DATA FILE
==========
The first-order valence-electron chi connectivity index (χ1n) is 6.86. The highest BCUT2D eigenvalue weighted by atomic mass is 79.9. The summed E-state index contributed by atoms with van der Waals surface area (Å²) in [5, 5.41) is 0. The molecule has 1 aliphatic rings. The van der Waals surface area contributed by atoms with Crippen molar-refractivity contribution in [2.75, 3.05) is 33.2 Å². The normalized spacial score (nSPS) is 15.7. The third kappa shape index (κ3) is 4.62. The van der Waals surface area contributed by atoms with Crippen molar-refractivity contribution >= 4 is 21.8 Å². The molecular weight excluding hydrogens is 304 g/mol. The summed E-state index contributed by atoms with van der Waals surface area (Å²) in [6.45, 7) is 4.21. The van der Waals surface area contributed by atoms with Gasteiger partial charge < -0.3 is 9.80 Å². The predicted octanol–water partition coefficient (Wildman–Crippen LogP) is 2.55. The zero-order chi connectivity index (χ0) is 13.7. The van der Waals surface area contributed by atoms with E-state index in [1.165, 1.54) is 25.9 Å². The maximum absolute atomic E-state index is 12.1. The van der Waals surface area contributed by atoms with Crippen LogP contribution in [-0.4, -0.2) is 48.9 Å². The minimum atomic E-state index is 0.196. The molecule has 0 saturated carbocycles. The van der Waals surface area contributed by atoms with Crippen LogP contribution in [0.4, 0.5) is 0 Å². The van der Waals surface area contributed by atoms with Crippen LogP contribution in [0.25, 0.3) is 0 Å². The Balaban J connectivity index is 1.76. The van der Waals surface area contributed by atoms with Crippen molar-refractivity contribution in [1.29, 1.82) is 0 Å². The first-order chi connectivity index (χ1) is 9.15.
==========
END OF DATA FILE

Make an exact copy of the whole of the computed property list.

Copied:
The first-order valence-electron chi connectivity index (χ1n) is 6.86. The highest BCUT2D eigenvalue weighted by atomic mass is 79.9. The summed E-state index contributed by atoms with van der Waals surface area (Å²) in [5, 5.41) is 0. The molecule has 1 aliphatic rings. The van der Waals surface area contributed by atoms with Crippen molar-refractivity contribution in [2.75, 3.05) is 33.2 Å². The normalized spacial score (nSPS) is 15.7. The third kappa shape index (κ3) is 4.62. The van der Waals surface area contributed by atoms with Crippen molar-refractivity contribution >= 4 is 21.8 Å². The molecular weight excluding hydrogens is 304 g/mol. The summed E-state index contributed by atoms with van der Waals surface area (Å²) in [6.45, 7) is 4.21. The van der Waals surface area contributed by atoms with Gasteiger partial charge < -0.3 is 9.80 Å². The predicted octanol–water partition coefficient (Wildman–Crippen LogP) is 2.55. The zero-order chi connectivity index (χ0) is 13.7. The van der Waals surface area contributed by atoms with E-state index in [1.165, 1.54) is 25.9 Å². The maximum absolute atomic E-state index is 12.1. The van der Waals surface area contributed by atoms with Crippen LogP contribution in [-0.4, -0.2) is 48.9 Å². The minimum atomic E-state index is 0.196. The molecule has 0 saturated carbocycles. The van der Waals surface area contributed by atoms with Crippen LogP contribution in [0.4, 0.5) is 0 Å². The van der Waals surface area contributed by atoms with Crippen LogP contribution in [0.25, 0.3) is 0 Å². The Balaban J connectivity index is 1.76. The van der Waals surface area contributed by atoms with Crippen molar-refractivity contribution in [1.29, 1.82) is 0 Å². The first-order chi connectivity index (χ1) is 9.15.